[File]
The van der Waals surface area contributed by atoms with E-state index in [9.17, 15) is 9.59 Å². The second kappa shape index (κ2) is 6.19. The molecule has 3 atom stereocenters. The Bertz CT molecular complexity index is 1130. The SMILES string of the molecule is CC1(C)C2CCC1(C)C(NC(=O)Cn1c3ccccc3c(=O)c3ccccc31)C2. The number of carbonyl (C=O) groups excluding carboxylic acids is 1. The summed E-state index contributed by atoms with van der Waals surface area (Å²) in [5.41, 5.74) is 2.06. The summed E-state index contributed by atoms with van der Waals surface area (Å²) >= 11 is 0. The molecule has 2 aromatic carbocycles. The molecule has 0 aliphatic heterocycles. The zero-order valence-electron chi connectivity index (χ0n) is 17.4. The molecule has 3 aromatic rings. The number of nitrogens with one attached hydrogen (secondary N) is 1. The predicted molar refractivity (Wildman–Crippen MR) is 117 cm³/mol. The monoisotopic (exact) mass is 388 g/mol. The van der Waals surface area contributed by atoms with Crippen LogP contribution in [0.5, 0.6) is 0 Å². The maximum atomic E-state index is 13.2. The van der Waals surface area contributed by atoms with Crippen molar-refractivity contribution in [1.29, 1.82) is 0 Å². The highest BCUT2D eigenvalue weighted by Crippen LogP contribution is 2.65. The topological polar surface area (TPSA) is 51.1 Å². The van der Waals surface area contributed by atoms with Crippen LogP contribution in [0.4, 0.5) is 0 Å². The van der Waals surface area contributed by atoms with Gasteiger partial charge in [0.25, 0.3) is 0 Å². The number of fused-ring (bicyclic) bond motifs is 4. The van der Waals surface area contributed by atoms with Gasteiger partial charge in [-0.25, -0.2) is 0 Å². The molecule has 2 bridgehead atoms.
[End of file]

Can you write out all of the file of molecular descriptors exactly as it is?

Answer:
The van der Waals surface area contributed by atoms with E-state index in [9.17, 15) is 9.59 Å². The second kappa shape index (κ2) is 6.19. The molecule has 3 atom stereocenters. The Bertz CT molecular complexity index is 1130. The SMILES string of the molecule is CC1(C)C2CCC1(C)C(NC(=O)Cn1c3ccccc3c(=O)c3ccccc31)C2. The number of carbonyl (C=O) groups excluding carboxylic acids is 1. The summed E-state index contributed by atoms with van der Waals surface area (Å²) in [5.41, 5.74) is 2.06. The summed E-state index contributed by atoms with van der Waals surface area (Å²) >= 11 is 0. The molecule has 2 aromatic carbocycles. The molecule has 0 aliphatic heterocycles. The zero-order valence-electron chi connectivity index (χ0n) is 17.4. The molecule has 3 aromatic rings. The number of nitrogens with one attached hydrogen (secondary N) is 1. The predicted molar refractivity (Wildman–Crippen MR) is 117 cm³/mol. The monoisotopic (exact) mass is 388 g/mol. The van der Waals surface area contributed by atoms with Crippen LogP contribution in [0.5, 0.6) is 0 Å². The maximum atomic E-state index is 13.2. The van der Waals surface area contributed by atoms with Crippen molar-refractivity contribution in [1.29, 1.82) is 0 Å². The highest BCUT2D eigenvalue weighted by Crippen LogP contribution is 2.65. The topological polar surface area (TPSA) is 51.1 Å². The van der Waals surface area contributed by atoms with Crippen LogP contribution in [0.4, 0.5) is 0 Å². The van der Waals surface area contributed by atoms with Gasteiger partial charge in [0.25, 0.3) is 0 Å². The number of fused-ring (bicyclic) bond motifs is 4. The van der Waals surface area contributed by atoms with Gasteiger partial charge in [-0.25, -0.2) is 0 Å². The molecule has 2 bridgehead atoms.